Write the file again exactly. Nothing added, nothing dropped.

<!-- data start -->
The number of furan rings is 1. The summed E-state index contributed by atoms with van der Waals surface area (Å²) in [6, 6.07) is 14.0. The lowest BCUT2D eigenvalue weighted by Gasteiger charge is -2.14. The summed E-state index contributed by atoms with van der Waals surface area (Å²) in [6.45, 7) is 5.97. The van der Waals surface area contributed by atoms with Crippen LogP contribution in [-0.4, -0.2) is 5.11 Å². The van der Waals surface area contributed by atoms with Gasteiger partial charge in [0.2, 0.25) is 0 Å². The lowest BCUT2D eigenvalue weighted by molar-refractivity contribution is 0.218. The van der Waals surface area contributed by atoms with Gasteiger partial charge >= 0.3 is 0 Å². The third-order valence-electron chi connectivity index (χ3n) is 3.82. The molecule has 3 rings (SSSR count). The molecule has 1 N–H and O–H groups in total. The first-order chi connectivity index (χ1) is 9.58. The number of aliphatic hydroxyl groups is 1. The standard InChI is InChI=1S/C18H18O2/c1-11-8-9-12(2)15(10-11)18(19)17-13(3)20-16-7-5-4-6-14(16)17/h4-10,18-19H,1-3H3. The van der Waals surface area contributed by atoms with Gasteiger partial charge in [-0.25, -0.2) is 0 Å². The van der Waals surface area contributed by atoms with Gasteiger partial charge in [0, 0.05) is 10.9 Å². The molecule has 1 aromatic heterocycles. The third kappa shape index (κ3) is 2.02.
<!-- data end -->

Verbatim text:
The number of furan rings is 1. The summed E-state index contributed by atoms with van der Waals surface area (Å²) in [6, 6.07) is 14.0. The lowest BCUT2D eigenvalue weighted by Gasteiger charge is -2.14. The summed E-state index contributed by atoms with van der Waals surface area (Å²) in [6.45, 7) is 5.97. The van der Waals surface area contributed by atoms with Crippen LogP contribution in [-0.4, -0.2) is 5.11 Å². The van der Waals surface area contributed by atoms with Gasteiger partial charge in [0.2, 0.25) is 0 Å². The lowest BCUT2D eigenvalue weighted by molar-refractivity contribution is 0.218. The van der Waals surface area contributed by atoms with Gasteiger partial charge >= 0.3 is 0 Å². The third-order valence-electron chi connectivity index (χ3n) is 3.82. The molecule has 3 rings (SSSR count). The molecule has 1 N–H and O–H groups in total. The first-order chi connectivity index (χ1) is 9.58. The number of aliphatic hydroxyl groups is 1. The standard InChI is InChI=1S/C18H18O2/c1-11-8-9-12(2)15(10-11)18(19)17-13(3)20-16-7-5-4-6-14(16)17/h4-10,18-19H,1-3H3. The van der Waals surface area contributed by atoms with Gasteiger partial charge in [-0.25, -0.2) is 0 Å². The van der Waals surface area contributed by atoms with Gasteiger partial charge in [0, 0.05) is 10.9 Å². The molecule has 1 aromatic heterocycles. The third kappa shape index (κ3) is 2.02.